Development Blog: Week 10

Week 10 was focused on thinking about what to include in terms of art and design assets and documentations for the pre-production package and adding upon, accordingly,  what the team has already accomplished. Feedback from playtest sessions have been very helpful in enlightening aspects of the project where the team might have overlooked.

With not much time remaining until softs, the design team decided to clean up all aspects of the design and formalize them into the first draft of the GDD (game design document). The meeting with former level designer at Blizzard Joshua Kurtz helped the design team see clearly issues that still needed to be addressed in a typical level. For example: 

  1. Our demo of the Core level/gameplay loop needs to showcase the main character bringing happiness to the community.
  2. Levels should achieve balance between sandboxy exploration and representing nature settings in a cartoony style. 
  3. Levels, as of right now, lack a holistic/unforced conversation with the areal codes system the team proposed. If the system is to stay, levels should be built having the codes system in mind. 
  4. Levels currently miss checkpoints. They should be strategically placed along the golden path to encourage progression, but not frustrate.
  5. Especially for the early tutorial levels: teaching players how to play the game is the key. Levels should be split into section/little chunks with each section’s tutorial goals in-sight. Tutorials should cover all the basic mechanics of the game.
  6. What does the natural transition between biomes look like?

Looking at the art side, the team is taking in the feedback from playtest sessions and iterating on the final look of character, props and environment. We want to make sure all finalized art is clear and easily scalable for the next team. For example, our main character’s color palette should Stay away from purples. We need to invert vibrancy on the face and body. We need to answer the question: “ How many of the props concepts will be used by players vs how many are meant to ground the world up?” “How are the textures going to look like? What level of detail?”

Development Blog: Week 9

Week 9 saw a pivotal direction change in the narrative primarily along with iterations on the art, level design and game design end. Almost nearing the end of the semester, we realized that our story still had some loopholes that we needed to find answers for to better support the infrastructure of our game.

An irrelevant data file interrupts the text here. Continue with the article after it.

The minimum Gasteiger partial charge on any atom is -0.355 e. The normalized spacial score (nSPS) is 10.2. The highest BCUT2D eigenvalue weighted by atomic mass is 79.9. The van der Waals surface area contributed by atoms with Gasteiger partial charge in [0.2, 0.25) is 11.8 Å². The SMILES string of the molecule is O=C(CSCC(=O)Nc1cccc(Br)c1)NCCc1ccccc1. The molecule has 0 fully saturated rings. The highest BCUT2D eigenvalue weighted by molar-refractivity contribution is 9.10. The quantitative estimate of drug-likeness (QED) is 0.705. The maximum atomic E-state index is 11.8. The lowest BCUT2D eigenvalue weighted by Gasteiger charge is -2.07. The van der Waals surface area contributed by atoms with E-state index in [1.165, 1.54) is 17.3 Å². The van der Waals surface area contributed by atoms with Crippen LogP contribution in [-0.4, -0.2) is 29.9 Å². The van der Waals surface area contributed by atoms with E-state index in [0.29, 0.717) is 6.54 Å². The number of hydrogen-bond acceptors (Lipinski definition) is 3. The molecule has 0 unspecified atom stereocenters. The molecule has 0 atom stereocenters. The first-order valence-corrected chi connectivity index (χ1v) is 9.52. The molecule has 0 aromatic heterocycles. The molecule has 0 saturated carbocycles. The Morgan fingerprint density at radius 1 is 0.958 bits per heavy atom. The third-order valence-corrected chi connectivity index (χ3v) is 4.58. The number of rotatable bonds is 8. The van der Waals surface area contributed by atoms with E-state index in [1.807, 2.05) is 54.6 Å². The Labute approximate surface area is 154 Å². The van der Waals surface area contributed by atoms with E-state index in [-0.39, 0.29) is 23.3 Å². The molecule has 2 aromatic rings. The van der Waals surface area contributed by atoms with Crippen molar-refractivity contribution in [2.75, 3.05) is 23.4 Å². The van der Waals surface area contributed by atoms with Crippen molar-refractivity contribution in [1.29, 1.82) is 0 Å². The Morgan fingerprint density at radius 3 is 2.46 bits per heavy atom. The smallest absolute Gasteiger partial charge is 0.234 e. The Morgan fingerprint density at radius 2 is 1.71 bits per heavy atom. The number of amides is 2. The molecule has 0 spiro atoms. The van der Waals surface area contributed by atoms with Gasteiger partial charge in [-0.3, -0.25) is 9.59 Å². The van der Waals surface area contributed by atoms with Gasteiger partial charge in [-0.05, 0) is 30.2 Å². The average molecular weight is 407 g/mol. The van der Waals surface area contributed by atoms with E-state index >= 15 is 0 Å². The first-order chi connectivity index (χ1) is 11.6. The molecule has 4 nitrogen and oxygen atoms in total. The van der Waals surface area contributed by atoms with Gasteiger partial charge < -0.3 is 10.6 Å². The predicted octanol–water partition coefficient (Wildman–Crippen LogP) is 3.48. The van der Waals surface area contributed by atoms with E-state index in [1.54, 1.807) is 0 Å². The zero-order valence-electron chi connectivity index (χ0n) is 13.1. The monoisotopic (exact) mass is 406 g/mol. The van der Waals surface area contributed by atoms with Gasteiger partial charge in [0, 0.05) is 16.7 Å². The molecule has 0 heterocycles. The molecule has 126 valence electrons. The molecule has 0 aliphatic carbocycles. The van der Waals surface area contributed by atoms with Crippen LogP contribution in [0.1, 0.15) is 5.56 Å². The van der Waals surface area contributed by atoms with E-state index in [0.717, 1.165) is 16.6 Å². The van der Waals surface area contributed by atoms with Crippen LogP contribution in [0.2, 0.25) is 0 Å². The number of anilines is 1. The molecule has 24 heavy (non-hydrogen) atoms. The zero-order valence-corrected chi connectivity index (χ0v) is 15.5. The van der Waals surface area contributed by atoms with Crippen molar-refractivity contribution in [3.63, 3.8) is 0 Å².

After consulting Kate in the previous week and watching the “The little engine that could”, we tried to align our story in the following form

  1. Inciting incident
  2. Rising action
  3. Reversal
  4. Climax
  5. Resolution

“Once upon a time, in a woodland world, there was a silly and peculiar bird named Peck. He always dreamt of delivering mail, but was always told that he probably was not capable to do so. Peck was caring, friendly, curious and expressive. He wanted to help, but was always turned away. However, determined to fulfil his dream, he applies for a job at the post office. This post office boasted of grandiose birds who were top-notch in delivering mail in this woodland world. Seeing his applications, the birds were skeptical since he seemed a little underqualified given the peers and his experience.  However, as luck would have it, an old humble tortoise overhears the birds murmuring amongst themselves, belittling Peck’s application.  Overruling everybody else’s decision, the mighty old tortoise decides to give Peck the job upon realizing Peck’s determination and perseverance in fulfilling his dream. He believed in Peck when nobody else did. Somewhere, he saw himself in Peck and believed that there would come a day when Peck would achieve great heights and surpass his own dreams. Overjoyed on receiving the offer, Peck wobbles and wads into the post office with blissful energy and enthusiasm. On his first day, Peck decides to deliver mail just like everybody else. Tumbling, tossing and getting himself into trouble, he manages to somehow deliver the mail, however, something inside him makes him realize his uniqueness. He realizes he is different but not incapable. He was unique and he was going to have his own unique ways of accomplishing the same job. Leveraging his adorable charm and deftness with tools, he starts delivering mail by using the tools gifted to him by the community after endearing himself to them and learning along the way how to utilize his inventory to efficiently deliver mail in the future. “

As the narrative was being fleshed out, the artists were also working on creating color explorations and adding more details to Peck. They were suggested to use triad colors for the next iteration.

The designers were working on a rough demo that reflected the mechanics alongside fleshing out the biomes in the world further.

We got the feedback to show the pillars of what the core experience is; the moment to moment gameplay, what do we want our audience to know is the fun aspect of this game (ex. Platform, interactions, exploration)

Overall, Week 9 saw a lot of progress on all ends and our goals for next few weeks were to flesh out the remaining details from what we have on the art and design end, start working on the financial deliverables and tie all aspects together for a wholesome experience.

Development Blog: Week 8

Week 8 for the team was focused on zoning in on the specifics for both art and design.